Two familiar faces return who will also swing between guard and forward: Andre Logan ’04 and Spencer Gloger ’04. Logan severely tore a ligament in his left knee last year during the team’s first league game, and the loss of his playmaking and rebounding hurt the Tigers.

Gloger left Princeton after his freshman year in 2000, and transferred to UCLA in his hometown. After sitting out a year (in accordance with NCAA rules), he changed his mind and returned to Princeton. Although NCAA policies prohibited him from participating in organized basketball last year, Thompson believes Gloger is bigger and stronger than when he left Princeton 18 months ago, and “without a doubt, Spencer is eager to start playing again.”

Princeton has two newcomers who may get the chance to contribute. At 5' 11" and a wiry 165 lbs., freshman Scott Greenman will play in the backcourt. Texan Michael Kawalek ’06 (6' 5", 195 lbs.) probably will split time at guard and forward.

After having its best year statistically and its first three-way tie for the title, the Ivy League looks even more balanced this year.

Matt Henshon ’91 practices law in Boston.

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Princeton football on the mend
Harvard loss hurts Ivy title hopes

By Sophia Hollander ’02


Photo: LB Drew Babinecz ’03 and the Tiger defense have kept games within reach. (Beverly Schaefer)

As Princeton prepared to face Cornell November 2 with the wounds still fresh from its loss to Harvard in the team’s biggest game in recent years, Tim Kirby ’04 summed up the stakes succinctly.

“We can come back and get going again,” the defensive end said. “Or we can go down the dumper.”

On a snowy Schoellkopf Field at Cornell, the Tigers did a little of both. After playing poorly at home in the 24—17 loss to Harvard, which snapped a four-game win streak and dimmed Princeton’s Ivy title hopes, the Tigers picked up where they had left off, fumbling three times in the opening half against Cornell. The Big Red sped out to a 25—10 lead entering the fourth quarter. It could have ended right there: the game, the season, the Ivy championship aspirations.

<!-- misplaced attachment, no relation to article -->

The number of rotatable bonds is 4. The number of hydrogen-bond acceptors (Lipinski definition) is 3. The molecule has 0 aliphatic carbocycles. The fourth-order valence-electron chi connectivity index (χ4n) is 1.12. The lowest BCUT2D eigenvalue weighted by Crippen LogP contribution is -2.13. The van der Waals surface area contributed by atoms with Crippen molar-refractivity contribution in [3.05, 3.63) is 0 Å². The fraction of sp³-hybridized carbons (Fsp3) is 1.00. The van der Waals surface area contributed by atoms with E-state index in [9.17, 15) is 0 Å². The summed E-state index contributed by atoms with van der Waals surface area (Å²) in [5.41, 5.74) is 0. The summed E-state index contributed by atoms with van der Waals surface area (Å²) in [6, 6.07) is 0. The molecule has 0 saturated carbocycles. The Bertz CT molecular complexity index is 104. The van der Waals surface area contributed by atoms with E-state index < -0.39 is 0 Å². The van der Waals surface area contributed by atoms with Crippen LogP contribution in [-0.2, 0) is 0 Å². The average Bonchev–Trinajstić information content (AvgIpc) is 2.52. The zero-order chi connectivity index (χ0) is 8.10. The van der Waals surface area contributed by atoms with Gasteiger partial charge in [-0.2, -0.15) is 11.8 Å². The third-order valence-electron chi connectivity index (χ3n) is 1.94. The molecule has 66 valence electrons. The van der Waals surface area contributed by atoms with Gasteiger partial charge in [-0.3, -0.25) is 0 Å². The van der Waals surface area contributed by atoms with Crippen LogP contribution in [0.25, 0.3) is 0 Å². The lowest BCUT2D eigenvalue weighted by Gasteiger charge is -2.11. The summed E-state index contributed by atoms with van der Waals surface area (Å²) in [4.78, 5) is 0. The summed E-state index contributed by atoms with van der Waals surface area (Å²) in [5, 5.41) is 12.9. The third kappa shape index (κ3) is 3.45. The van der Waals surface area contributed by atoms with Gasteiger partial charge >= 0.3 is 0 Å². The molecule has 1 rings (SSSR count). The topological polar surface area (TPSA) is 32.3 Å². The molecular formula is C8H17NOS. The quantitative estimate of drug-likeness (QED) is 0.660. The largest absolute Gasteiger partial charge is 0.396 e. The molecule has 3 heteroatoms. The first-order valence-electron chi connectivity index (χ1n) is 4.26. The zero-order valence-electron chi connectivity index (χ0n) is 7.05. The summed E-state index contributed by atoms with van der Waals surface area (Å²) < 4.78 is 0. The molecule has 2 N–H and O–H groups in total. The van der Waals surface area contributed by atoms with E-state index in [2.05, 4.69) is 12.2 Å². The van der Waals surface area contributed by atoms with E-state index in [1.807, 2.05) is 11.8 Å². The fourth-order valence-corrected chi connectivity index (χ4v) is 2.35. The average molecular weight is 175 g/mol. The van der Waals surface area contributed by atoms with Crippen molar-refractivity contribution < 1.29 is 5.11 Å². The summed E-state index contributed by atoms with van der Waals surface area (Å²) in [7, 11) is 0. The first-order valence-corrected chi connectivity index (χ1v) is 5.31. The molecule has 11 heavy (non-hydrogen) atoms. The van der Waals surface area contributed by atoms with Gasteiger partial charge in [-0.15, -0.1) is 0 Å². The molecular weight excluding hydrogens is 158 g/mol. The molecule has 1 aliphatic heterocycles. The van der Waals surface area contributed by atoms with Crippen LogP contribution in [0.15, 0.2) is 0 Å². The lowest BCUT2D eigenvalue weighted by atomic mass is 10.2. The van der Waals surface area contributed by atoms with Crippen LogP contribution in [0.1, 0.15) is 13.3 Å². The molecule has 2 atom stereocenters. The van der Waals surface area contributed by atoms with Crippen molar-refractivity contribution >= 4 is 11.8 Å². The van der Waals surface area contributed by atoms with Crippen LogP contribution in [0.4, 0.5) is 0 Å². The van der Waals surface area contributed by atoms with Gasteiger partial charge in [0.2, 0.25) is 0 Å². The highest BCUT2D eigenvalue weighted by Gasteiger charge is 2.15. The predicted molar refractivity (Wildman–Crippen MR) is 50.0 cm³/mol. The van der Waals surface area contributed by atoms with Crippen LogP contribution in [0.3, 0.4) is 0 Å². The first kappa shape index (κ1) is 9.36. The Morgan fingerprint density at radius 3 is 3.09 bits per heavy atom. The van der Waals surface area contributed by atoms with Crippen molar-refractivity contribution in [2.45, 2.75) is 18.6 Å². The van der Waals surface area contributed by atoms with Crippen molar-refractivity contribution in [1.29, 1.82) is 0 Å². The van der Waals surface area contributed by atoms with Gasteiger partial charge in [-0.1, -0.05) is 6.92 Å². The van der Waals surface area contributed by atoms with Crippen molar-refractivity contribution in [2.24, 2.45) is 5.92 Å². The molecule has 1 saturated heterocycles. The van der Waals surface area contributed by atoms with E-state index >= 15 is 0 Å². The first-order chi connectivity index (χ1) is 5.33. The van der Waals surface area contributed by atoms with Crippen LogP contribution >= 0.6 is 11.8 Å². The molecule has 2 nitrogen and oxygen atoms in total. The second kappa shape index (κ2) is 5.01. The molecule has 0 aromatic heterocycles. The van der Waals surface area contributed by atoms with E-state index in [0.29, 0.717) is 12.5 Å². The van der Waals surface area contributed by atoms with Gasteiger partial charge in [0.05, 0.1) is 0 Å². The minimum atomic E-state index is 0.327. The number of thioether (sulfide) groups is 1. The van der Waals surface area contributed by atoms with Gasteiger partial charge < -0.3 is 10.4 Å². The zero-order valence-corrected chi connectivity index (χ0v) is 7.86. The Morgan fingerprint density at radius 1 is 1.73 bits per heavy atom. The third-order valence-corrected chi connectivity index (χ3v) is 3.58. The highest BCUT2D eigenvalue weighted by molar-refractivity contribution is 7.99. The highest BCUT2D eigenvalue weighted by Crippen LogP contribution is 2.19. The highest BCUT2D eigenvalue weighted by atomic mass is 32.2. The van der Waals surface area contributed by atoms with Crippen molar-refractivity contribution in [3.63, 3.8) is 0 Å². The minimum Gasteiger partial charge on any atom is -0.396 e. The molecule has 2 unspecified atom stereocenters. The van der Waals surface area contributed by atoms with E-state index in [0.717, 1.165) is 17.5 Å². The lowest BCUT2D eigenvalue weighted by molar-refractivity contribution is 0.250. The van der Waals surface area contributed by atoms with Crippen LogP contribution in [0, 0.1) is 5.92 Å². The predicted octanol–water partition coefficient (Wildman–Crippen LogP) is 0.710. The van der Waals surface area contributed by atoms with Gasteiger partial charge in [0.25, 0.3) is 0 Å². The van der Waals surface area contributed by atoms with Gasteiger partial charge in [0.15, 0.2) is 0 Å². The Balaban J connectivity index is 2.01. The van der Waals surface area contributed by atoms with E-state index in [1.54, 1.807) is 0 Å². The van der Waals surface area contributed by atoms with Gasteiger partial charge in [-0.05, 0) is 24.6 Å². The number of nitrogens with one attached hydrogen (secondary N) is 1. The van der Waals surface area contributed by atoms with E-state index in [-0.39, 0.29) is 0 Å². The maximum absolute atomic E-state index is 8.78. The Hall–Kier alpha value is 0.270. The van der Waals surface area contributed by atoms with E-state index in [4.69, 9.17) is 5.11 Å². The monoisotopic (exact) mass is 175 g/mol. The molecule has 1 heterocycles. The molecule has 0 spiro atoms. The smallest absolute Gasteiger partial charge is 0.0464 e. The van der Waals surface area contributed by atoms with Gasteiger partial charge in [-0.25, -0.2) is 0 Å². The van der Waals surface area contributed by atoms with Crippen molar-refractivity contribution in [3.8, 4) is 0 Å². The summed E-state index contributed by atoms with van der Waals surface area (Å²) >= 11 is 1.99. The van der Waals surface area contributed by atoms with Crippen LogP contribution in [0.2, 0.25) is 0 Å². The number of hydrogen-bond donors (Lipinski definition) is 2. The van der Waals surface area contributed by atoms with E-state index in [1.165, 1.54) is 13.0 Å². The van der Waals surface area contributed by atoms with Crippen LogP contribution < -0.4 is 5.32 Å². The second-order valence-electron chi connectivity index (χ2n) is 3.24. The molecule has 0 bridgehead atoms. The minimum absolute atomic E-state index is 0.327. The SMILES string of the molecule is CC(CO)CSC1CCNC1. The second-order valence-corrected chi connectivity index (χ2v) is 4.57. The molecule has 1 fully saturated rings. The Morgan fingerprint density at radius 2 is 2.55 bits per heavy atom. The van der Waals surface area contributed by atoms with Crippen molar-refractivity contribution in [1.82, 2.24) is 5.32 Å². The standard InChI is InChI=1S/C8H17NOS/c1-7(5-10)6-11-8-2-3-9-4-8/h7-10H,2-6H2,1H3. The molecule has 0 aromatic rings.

But in the final moments, Cornell proved more inept than Princeton. After the Tigers rallied to tie the game at 25, Princeton lost possession on its 15-yard line when a snap bounced past punter Joe Nardello ’05. With 24 seconds left, a field goal would have sealed the Big Red victory. Instead, Cornell opted to pass, and Jay McCareins ’05 grabbed another fourth-quarter interception to send the game into overtime.

The Tigers (5—2, 3—1 Ivy) escaped with a 32—25 victory over the Big Red (2—5, 1—3), assuring themselves of a .500 season with their first win in Ithaca since 1992. But the two weeks of shoddy play cannot be repeated if Princeton harbors serious hopes of competing for an Ivy title with Penn (6—1, 4—0) and Harvard (5—2, 4—0).

The health of injured quarterback David Splithoff ’04 may be a deciding factor. Matt Verbit ’05 started at quarterback in Ithaca after Splithoff dislocated his right shoulder against Harvard. When doctors examined the injury, they discovered Splithoff previously had dislocated his shoulder without informing the team. “That’s how tough he is,” Princeton coach Roger Hughes said ruefully after the game.

Meanwhile, Atkinson rebounded from a season-low 34 rushing yards against Harvard with 119 yards and a touchdown in Ithaca, becoming the sixth player in Princeton history to rush for more than 2,000 yards.

Some aspects of Princeton’s play got going, others slid down the dumper. The stakes remain the same.


Sophia Hollander ’02 writes regularly for The New York Times sports section.